Leather boat moccasins are ubiquitous footwear for crews from Maine to Melbourne sailing the biggest yachts to the smallest dinghies. Moccasins are comfortable enough that crewmembers will wear them on board, and the nonskid soles help to keep them there-a priority on many boats. And they’re versatile, since they’ll also pass muster at the yacht club when the occasion calls for a blazer. With this in mind, I examined several available men’s models for style, construction, wearability, and comfort. Here’s what my feet found.
I tested each company’s most basic shoe; it should be noted that they all make more expensive boat shoes with more features. All the brands I looked at are well constructed and should hold up well to the salt-stained abuses caused by careless sailors. All were ordered in a size 10, and all were a good fit on my slightly wide feet.
Except for those from Rockport and West Marine, all the shoes had half insoles that, after being slipped on and off bare feet for a summer, will start to roll up and will eventually have to be replaced. The leather laces on the shoes, except the very thin ones on the Sebagos, were rather difficult to keep tied in a bow, no matter how tight the knot was pulled. We’ll take a look at women’s shoes in the July issue of CW.
Sperry Topsider Authentic Original
This is the shoe that many of us grew up with. I’ve been wearing Topsiders for so long that I’m not sure whether they fit my feet or my feet fit them. For good reason, the company has changed its basic shoe little from the days in the early 1980s when it became trendy. It just works. One of the few changes is a half insole that provides the heel cushioning and arch support that the moccasin lacked way back in the day. It still boasts the same hand-sewn construction, substantial leather, and rustproof eyelets. The famous white, nonslip sole with the razor-cut sipes will never leave a mark on your teak while it helps to keep you on deck.
$80, (617) 824-6000, www.sperrytopsider.com
The Dubarry Cruiser had the best finish of all the shoes I looked at-as it should, given its much higher price. The multi-layered rubber sole will be sticky on wet decks. The seam above the toes is covered with a strip of leather, and the toes are sealed, so water won’t penetrate as easily to your tootsies. The insole provides support and cushioning and makes an already comfortable shoe even more of a pleasure to wear. A small patch of red or green to mark port or starboard on each will help those who rarely wear shoes to decide which goes on what foot.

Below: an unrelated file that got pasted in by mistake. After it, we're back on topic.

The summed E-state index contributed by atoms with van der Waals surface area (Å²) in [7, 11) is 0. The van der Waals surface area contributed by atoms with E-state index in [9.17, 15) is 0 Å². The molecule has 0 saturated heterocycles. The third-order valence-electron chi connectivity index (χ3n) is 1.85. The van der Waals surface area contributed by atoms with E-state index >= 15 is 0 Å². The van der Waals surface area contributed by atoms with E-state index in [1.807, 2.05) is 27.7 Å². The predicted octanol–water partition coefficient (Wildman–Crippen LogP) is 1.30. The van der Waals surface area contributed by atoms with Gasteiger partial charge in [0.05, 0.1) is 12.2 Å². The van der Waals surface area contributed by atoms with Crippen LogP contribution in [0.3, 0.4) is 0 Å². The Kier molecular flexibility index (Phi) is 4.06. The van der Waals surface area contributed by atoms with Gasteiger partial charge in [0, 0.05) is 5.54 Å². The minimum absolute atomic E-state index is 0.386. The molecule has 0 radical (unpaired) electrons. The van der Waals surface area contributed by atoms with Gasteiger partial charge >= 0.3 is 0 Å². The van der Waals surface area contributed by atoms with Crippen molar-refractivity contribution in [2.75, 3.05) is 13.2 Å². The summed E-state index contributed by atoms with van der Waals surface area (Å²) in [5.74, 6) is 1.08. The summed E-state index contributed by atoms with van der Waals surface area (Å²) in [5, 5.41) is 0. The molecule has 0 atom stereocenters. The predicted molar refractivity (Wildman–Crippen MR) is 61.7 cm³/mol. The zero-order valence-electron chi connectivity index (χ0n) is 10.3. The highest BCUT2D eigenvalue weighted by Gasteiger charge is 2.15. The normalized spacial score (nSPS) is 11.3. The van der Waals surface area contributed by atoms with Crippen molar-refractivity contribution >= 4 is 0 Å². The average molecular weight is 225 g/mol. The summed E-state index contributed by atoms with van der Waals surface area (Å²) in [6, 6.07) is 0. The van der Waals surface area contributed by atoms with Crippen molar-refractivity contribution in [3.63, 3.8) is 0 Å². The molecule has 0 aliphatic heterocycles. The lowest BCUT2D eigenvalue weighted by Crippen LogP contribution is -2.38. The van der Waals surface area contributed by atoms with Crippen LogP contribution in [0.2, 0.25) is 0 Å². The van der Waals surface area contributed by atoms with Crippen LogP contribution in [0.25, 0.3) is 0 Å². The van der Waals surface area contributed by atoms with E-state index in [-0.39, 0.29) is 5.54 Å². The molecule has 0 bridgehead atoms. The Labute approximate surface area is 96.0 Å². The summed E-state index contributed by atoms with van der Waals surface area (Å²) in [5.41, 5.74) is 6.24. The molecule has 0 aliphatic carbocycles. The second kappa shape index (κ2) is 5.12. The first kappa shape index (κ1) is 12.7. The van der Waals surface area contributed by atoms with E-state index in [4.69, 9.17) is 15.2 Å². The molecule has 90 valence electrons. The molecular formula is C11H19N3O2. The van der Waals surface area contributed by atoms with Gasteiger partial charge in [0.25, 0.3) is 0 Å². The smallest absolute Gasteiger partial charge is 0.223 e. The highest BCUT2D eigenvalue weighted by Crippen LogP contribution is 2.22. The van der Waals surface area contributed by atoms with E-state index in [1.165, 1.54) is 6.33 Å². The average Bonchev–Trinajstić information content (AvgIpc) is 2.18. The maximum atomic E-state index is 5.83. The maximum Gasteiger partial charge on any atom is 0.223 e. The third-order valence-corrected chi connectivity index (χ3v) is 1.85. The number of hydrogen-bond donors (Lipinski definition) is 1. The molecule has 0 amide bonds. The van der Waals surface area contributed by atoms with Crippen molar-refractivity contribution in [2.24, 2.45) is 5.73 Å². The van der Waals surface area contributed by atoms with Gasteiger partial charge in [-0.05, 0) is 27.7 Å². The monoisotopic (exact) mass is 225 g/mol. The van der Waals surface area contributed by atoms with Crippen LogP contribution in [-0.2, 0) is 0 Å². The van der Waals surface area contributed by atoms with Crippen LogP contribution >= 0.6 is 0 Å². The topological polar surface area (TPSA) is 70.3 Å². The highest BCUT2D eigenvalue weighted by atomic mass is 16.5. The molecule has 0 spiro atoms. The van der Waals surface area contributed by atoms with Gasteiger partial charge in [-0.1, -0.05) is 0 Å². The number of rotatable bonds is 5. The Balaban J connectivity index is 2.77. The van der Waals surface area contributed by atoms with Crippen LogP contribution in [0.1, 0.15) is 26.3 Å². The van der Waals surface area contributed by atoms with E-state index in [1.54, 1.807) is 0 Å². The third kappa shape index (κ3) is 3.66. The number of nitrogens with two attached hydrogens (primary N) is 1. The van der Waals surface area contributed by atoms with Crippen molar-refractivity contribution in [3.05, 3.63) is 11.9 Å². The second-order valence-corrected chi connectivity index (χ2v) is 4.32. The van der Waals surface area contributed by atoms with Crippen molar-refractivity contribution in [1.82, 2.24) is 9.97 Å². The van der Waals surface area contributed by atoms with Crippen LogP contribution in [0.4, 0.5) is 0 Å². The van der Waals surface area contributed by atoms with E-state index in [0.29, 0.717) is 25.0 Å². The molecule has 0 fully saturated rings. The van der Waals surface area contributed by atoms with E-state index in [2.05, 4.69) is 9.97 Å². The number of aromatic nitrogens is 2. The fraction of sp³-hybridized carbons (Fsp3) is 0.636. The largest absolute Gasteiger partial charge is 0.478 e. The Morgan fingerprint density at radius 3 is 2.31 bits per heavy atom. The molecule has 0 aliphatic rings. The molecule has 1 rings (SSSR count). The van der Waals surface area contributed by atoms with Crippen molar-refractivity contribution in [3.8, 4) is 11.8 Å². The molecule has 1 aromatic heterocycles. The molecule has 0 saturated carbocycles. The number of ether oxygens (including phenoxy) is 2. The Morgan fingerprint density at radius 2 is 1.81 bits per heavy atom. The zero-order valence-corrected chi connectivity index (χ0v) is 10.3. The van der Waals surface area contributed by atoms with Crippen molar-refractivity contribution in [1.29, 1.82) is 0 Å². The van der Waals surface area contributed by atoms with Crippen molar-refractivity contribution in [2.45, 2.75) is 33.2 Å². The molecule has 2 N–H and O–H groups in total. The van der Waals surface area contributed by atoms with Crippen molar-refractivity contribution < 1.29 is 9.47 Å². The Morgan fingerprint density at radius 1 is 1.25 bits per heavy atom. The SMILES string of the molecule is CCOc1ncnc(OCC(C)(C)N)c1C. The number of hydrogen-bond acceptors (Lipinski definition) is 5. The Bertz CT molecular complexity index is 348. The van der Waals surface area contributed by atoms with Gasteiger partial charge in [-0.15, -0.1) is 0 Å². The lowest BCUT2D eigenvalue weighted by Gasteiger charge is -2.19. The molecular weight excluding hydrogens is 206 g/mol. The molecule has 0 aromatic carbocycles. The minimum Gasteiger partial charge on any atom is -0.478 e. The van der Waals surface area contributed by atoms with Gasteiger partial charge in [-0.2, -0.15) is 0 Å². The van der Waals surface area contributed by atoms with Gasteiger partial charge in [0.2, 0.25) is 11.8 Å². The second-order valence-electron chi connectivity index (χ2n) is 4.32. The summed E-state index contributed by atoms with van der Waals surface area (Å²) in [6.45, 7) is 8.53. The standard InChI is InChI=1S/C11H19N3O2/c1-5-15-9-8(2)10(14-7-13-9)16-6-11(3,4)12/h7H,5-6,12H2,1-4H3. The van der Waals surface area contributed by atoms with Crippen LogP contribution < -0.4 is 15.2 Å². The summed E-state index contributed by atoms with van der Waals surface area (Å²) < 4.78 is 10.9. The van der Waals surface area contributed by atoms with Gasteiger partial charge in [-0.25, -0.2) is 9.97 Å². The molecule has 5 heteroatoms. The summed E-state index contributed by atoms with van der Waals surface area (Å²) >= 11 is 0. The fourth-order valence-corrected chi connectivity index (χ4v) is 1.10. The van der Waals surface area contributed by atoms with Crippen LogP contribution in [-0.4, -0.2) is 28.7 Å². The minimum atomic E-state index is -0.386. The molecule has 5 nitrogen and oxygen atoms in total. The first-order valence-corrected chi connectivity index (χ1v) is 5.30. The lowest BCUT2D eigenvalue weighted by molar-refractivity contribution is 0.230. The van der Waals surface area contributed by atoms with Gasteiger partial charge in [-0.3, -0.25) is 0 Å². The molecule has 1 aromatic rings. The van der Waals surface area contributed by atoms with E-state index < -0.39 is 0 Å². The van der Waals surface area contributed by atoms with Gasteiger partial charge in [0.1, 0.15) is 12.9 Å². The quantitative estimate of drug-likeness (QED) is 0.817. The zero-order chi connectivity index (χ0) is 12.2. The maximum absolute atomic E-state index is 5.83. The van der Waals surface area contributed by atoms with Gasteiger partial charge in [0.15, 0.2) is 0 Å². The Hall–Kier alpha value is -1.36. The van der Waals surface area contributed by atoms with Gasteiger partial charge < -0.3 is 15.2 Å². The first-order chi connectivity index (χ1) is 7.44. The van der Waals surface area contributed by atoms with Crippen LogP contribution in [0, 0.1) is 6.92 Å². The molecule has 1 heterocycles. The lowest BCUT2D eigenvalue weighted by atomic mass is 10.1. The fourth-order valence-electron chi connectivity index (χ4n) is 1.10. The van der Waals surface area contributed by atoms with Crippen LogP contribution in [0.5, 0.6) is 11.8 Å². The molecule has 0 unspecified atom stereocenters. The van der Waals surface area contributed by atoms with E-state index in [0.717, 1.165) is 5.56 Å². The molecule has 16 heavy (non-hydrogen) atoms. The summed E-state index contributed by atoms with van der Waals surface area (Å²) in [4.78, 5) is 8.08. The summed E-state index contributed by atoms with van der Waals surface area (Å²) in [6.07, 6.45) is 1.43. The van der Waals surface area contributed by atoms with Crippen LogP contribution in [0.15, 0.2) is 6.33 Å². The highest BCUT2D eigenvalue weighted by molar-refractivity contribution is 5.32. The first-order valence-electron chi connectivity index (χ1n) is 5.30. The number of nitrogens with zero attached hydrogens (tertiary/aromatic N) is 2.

$130, (919) 821-3145, www.dubarry.com
The shoes that looked most appropriate for the yacht club were the Sebago Knockabouts. They have thinner laces than the rest and slip on and off the easiest. Extra comfort and padding is provided by the half-length leather insole. The thin rubber sole has a combination of wavy and slit siping to keep feet from slipping on deck. Shorter toe pieces and lower heels make this a cool shoe for warm weather and add to its elegant look.$90, (888) 637-7001, www.sebago.com
Timberland Classic 2 Eye Boat Shoe
The Timberland Classic features oiled uppers that repel water. They’re sewn to an inner sole, which is then glued to the outer sole so the stitching won’t get worn through. The razor-cut rubber sole will help keep you aboard when the deck gets wet. A half insole cradles the foot and provides some arch support.$90, (603) 773-1212, www.timberland.com
The square-toed Rockport Bridgeport struck me as the best walking shoe of the bunch. The full-length, fabric-covered rubber insole provided good support; forefoot flexibility was good, too. The rubber sole is stitched on and has razor-cut sipes running in two directions for extra traction. This is a good all-round shoe that will be at home on land but is a true boat shoe, just the same.$70, (866) 290 6431, www.rockport.com
West Marine Classic
This three-eyelet offering from West Marine features a removable full-length, leather-lined foam insole that provides arch support and a good heel cup. The gum-rubber sole has razor-cut sipes running in two directions, and the outer sole is glued to an inner one that’s stitched to the shoe. The toe has an extra layer of leather to keep the shoe whole after it’s been dragged over nonskid decks for a few voyages.$60, (800) 685-4838, www.westmarine.com